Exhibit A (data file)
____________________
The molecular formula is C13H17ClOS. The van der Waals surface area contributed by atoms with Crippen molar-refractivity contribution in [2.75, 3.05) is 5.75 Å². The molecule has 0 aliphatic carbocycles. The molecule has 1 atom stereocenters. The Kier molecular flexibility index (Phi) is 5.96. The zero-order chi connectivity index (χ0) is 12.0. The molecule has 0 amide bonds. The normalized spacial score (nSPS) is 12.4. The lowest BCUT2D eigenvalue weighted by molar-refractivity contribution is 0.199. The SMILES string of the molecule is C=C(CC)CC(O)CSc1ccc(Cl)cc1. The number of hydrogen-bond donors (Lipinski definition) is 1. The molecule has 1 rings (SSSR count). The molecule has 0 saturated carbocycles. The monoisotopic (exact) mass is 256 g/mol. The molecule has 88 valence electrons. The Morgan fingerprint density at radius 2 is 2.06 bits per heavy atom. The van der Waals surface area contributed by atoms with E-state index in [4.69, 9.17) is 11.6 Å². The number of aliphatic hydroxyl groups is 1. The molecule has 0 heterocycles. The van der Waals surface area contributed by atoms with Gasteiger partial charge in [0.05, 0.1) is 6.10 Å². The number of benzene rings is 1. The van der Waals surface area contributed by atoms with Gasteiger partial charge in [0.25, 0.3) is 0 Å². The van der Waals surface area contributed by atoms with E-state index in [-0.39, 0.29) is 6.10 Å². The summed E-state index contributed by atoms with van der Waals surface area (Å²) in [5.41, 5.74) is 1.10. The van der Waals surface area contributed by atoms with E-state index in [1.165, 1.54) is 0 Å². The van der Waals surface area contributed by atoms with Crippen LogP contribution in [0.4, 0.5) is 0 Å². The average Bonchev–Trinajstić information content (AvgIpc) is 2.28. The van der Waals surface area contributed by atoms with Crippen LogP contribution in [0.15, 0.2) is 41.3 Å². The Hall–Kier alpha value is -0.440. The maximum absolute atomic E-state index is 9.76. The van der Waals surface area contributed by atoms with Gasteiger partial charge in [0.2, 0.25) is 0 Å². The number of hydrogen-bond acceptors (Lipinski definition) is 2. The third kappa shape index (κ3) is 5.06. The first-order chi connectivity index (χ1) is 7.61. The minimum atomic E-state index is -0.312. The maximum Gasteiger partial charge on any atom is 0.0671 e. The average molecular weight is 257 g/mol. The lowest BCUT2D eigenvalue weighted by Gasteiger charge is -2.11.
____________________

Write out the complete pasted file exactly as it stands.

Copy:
The molecular formula is C13H17ClOS. The van der Waals surface area contributed by atoms with Crippen molar-refractivity contribution in [2.75, 3.05) is 5.75 Å². The molecule has 0 aliphatic carbocycles. The molecule has 1 atom stereocenters. The Kier molecular flexibility index (Phi) is 5.96. The zero-order chi connectivity index (χ0) is 12.0. The molecule has 0 amide bonds. The normalized spacial score (nSPS) is 12.4. The lowest BCUT2D eigenvalue weighted by molar-refractivity contribution is 0.199. The SMILES string of the molecule is C=C(CC)CC(O)CSc1ccc(Cl)cc1. The number of hydrogen-bond donors (Lipinski definition) is 1. The molecule has 1 rings (SSSR count). The molecule has 0 saturated carbocycles. The monoisotopic (exact) mass is 256 g/mol. The molecule has 88 valence electrons. The Morgan fingerprint density at radius 2 is 2.06 bits per heavy atom. The van der Waals surface area contributed by atoms with E-state index in [4.69, 9.17) is 11.6 Å². The number of aliphatic hydroxyl groups is 1. The molecule has 0 heterocycles. The van der Waals surface area contributed by atoms with Gasteiger partial charge in [0.05, 0.1) is 6.10 Å². The number of benzene rings is 1. The van der Waals surface area contributed by atoms with Gasteiger partial charge in [0.25, 0.3) is 0 Å². The van der Waals surface area contributed by atoms with E-state index in [-0.39, 0.29) is 6.10 Å². The summed E-state index contributed by atoms with van der Waals surface area (Å²) in [5.41, 5.74) is 1.10. The van der Waals surface area contributed by atoms with E-state index in [1.165, 1.54) is 0 Å². The van der Waals surface area contributed by atoms with Crippen LogP contribution in [0.4, 0.5) is 0 Å². The average Bonchev–Trinajstić information content (AvgIpc) is 2.28. The van der Waals surface area contributed by atoms with Crippen LogP contribution in [0.15, 0.2) is 41.3 Å². The Hall–Kier alpha value is -0.440. The maximum absolute atomic E-state index is 9.76. The van der Waals surface area contributed by atoms with Gasteiger partial charge in [0.2, 0.25) is 0 Å². The number of hydrogen-bond acceptors (Lipinski definition) is 2. The third kappa shape index (κ3) is 5.06. The first-order chi connectivity index (χ1) is 7.61. The minimum atomic E-state index is -0.312. The maximum Gasteiger partial charge on any atom is 0.0671 e. The average molecular weight is 257 g/mol. The lowest BCUT2D eigenvalue weighted by Gasteiger charge is -2.11.